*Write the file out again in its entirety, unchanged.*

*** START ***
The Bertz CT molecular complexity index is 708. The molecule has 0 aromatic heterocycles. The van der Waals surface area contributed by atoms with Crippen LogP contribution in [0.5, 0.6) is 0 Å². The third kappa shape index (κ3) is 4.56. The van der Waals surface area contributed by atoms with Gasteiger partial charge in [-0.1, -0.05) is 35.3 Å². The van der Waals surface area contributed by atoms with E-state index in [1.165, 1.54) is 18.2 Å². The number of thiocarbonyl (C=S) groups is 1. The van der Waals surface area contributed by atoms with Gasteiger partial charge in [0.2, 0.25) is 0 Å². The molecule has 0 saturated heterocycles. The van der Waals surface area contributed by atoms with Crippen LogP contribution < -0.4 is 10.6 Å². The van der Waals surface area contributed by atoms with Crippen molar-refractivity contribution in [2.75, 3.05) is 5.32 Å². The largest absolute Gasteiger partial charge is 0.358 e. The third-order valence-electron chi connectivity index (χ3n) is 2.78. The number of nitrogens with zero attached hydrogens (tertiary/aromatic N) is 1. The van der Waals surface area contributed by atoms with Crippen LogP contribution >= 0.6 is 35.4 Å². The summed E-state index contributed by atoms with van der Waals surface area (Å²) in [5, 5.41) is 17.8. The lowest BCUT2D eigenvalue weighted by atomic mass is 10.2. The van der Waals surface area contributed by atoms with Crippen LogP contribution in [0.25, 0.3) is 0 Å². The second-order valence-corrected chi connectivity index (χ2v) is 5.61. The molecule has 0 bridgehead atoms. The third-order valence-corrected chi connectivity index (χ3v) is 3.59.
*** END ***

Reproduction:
The Bertz CT molecular complexity index is 708. The molecule has 0 aromatic heterocycles. The van der Waals surface area contributed by atoms with Crippen LogP contribution in [0.5, 0.6) is 0 Å². The third kappa shape index (κ3) is 4.56. The van der Waals surface area contributed by atoms with Gasteiger partial charge in [-0.1, -0.05) is 35.3 Å². The van der Waals surface area contributed by atoms with E-state index in [1.165, 1.54) is 18.2 Å². The number of thiocarbonyl (C=S) groups is 1. The van der Waals surface area contributed by atoms with Gasteiger partial charge in [0.2, 0.25) is 0 Å². The molecule has 0 saturated heterocycles. The van der Waals surface area contributed by atoms with Crippen LogP contribution < -0.4 is 10.6 Å². The van der Waals surface area contributed by atoms with Crippen molar-refractivity contribution in [2.75, 3.05) is 5.32 Å². The largest absolute Gasteiger partial charge is 0.358 e. The third-order valence-electron chi connectivity index (χ3n) is 2.78. The number of nitrogens with zero attached hydrogens (tertiary/aromatic N) is 1. The van der Waals surface area contributed by atoms with Crippen LogP contribution >= 0.6 is 35.4 Å². The summed E-state index contributed by atoms with van der Waals surface area (Å²) in [5, 5.41) is 17.8. The lowest BCUT2D eigenvalue weighted by atomic mass is 10.2. The van der Waals surface area contributed by atoms with Crippen LogP contribution in [0.25, 0.3) is 0 Å². The second-order valence-corrected chi connectivity index (χ2v) is 5.61. The molecule has 0 bridgehead atoms. The third-order valence-corrected chi connectivity index (χ3v) is 3.59.